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What Remains: Women, Relics and Remembrance in the Aftermath of the Fourth Crusade

The Fourth Crusade - the capture of Constantinople
The Fourth Crusade - the capture of Constantinople
The Fourth Crusade – the capture of Constantinople

What Remains: Women, Relics and Remembrance in the Aftermath of the Fourth Crusade

Anne E. Lester (Department of History, University of Colorado at Boulder)

Journal of Medieval History: 40:3, 311- 328 (2014)

Abstract

After the fall of Constantinople to the Latin Crusaders in 1204 hundreds of relics were carried into the West as diplomatic gifts, memorabilia and tokens of victory. Yet many relics were alsosent privately between male crusaders and their spouses and female kin. As recipients of relicswomen were often called upon to initiate new relic cults and practices of commemoration inhonour of the men who sent these objects and who often never returned from the East. By considering the material quality of Fourth Crusade relics, this article argues that they were objects that exercised a profound effect on the lives of those receiving them, in influencing their perceptions and actions, focusing practices of commemoration and ultimately shapingthe memory of the crusade. Relics formed the scaffolding that recursively evoked avenerated martyr, a kinsman dead in the East, a family’s crusading lineage, and broader ideas of religious sacrifice.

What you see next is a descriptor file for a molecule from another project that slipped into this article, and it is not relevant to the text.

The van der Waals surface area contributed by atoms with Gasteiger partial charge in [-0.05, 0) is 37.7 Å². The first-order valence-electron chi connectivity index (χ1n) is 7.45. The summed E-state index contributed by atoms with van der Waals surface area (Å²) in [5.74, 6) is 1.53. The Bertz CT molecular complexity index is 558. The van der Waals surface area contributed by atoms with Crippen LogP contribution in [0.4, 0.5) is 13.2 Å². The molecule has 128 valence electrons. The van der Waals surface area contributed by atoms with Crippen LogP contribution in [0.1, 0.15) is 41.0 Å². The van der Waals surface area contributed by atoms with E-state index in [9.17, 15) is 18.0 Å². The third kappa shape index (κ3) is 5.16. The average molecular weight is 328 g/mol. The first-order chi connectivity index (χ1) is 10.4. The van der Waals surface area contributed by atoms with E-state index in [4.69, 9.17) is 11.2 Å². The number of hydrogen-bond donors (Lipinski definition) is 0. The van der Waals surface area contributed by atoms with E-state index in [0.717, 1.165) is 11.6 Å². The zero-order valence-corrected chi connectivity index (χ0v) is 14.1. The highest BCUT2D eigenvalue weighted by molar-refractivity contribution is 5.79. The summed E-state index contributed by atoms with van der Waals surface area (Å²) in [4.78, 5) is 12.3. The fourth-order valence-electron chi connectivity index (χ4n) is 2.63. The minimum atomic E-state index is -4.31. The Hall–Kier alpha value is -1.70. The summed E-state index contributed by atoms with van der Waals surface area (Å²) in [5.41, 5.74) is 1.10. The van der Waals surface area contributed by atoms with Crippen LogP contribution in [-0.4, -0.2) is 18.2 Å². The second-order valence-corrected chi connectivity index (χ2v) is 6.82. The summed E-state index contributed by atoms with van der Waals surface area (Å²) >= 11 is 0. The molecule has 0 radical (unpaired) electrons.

In the early spring of 1205 less than a year after contingents of French, Flemish and Venetian crusaders captured the city of Constantinople and established a new Latin empire in the East the same men began to send relics from the Byzantine capital to churches, chapels and individuals in the West. It was during that spring that Count Louis of Blois, one of the leaders of the Fourth Crusade, sent his wife Catherine of Clermont, countess of Blois andChartres, several prize relics, including the head of St Anne and relics of Sts Peter and Andrew, wrapped in silks. He must have set these objects in motion during the months he resided in Constantinople and before he departed for Adrianople, where he died in thecompany of the newly elected Emperor Baldwin I, on 14 April 1205. Unlike other relicsthat travelled publicly or surreptitiously out of the imperial city in the years following itsconquest, Louis sent these relics first to his wife, who ruled his lands as regent during hisabsence. It was Catherine who presented them to the cathedrals of Chartres and Beauvais andwho init iated the commemoration of the objects, the crusade and her husband’s deeds in Greece.

Click here to read this article from the Journal of Medieval History







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